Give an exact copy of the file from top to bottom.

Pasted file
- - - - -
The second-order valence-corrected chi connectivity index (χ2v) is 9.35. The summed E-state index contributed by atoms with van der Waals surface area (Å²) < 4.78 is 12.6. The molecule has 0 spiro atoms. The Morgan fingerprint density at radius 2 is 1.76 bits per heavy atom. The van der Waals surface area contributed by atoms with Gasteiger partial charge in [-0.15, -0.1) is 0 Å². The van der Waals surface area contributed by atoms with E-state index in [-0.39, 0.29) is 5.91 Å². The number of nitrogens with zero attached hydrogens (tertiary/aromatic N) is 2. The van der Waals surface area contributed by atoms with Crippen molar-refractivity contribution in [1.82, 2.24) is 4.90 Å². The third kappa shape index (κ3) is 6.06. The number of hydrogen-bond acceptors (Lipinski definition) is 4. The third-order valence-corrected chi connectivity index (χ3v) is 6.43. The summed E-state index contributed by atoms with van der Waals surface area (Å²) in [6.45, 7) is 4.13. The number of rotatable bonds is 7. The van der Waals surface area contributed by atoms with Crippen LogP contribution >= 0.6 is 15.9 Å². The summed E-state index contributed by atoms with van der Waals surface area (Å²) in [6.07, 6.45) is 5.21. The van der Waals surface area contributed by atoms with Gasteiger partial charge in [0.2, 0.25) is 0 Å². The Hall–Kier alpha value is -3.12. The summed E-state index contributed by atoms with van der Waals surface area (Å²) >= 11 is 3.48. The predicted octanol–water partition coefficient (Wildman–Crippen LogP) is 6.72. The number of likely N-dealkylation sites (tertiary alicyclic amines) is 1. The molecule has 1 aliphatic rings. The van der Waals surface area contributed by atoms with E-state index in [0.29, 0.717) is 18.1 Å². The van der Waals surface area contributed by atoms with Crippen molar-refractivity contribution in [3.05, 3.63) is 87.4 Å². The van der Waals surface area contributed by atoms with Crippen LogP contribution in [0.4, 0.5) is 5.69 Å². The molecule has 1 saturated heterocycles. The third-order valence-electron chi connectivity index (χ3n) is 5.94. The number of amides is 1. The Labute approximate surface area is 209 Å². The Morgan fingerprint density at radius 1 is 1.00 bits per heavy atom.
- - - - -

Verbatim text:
The second-order valence-corrected chi connectivity index (χ2v) is 9.35. The summed E-state index contributed by atoms with van der Waals surface area (Å²) < 4.78 is 12.6. The molecule has 0 spiro atoms. The Morgan fingerprint density at radius 2 is 1.76 bits per heavy atom. The van der Waals surface area contributed by atoms with Gasteiger partial charge in [-0.15, -0.1) is 0 Å². The van der Waals surface area contributed by atoms with E-state index in [-0.39, 0.29) is 5.91 Å². The number of nitrogens with zero attached hydrogens (tertiary/aromatic N) is 2. The van der Waals surface area contributed by atoms with Crippen molar-refractivity contribution in [1.82, 2.24) is 4.90 Å². The third kappa shape index (κ3) is 6.06. The number of hydrogen-bond acceptors (Lipinski definition) is 4. The third-order valence-corrected chi connectivity index (χ3v) is 6.43. The summed E-state index contributed by atoms with van der Waals surface area (Å²) in [6.45, 7) is 4.13. The number of rotatable bonds is 7. The van der Waals surface area contributed by atoms with Crippen LogP contribution >= 0.6 is 15.9 Å². The summed E-state index contributed by atoms with van der Waals surface area (Å²) in [6.07, 6.45) is 5.21. The van der Waals surface area contributed by atoms with Gasteiger partial charge in [0.2, 0.25) is 0 Å². The Hall–Kier alpha value is -3.12. The summed E-state index contributed by atoms with van der Waals surface area (Å²) >= 11 is 3.48. The predicted octanol–water partition coefficient (Wildman–Crippen LogP) is 6.72. The number of likely N-dealkylation sites (tertiary alicyclic amines) is 1. The molecule has 1 aliphatic rings. The van der Waals surface area contributed by atoms with E-state index in [0.29, 0.717) is 18.1 Å². The van der Waals surface area contributed by atoms with Crippen molar-refractivity contribution in [3.05, 3.63) is 87.4 Å². The van der Waals surface area contributed by atoms with Crippen LogP contribution in [0.4, 0.5) is 5.69 Å². The molecule has 1 saturated heterocycles. The third-order valence-electron chi connectivity index (χ3n) is 5.94. The number of amides is 1. The Labute approximate surface area is 209 Å². The Morgan fingerprint density at radius 1 is 1.00 bits per heavy atom.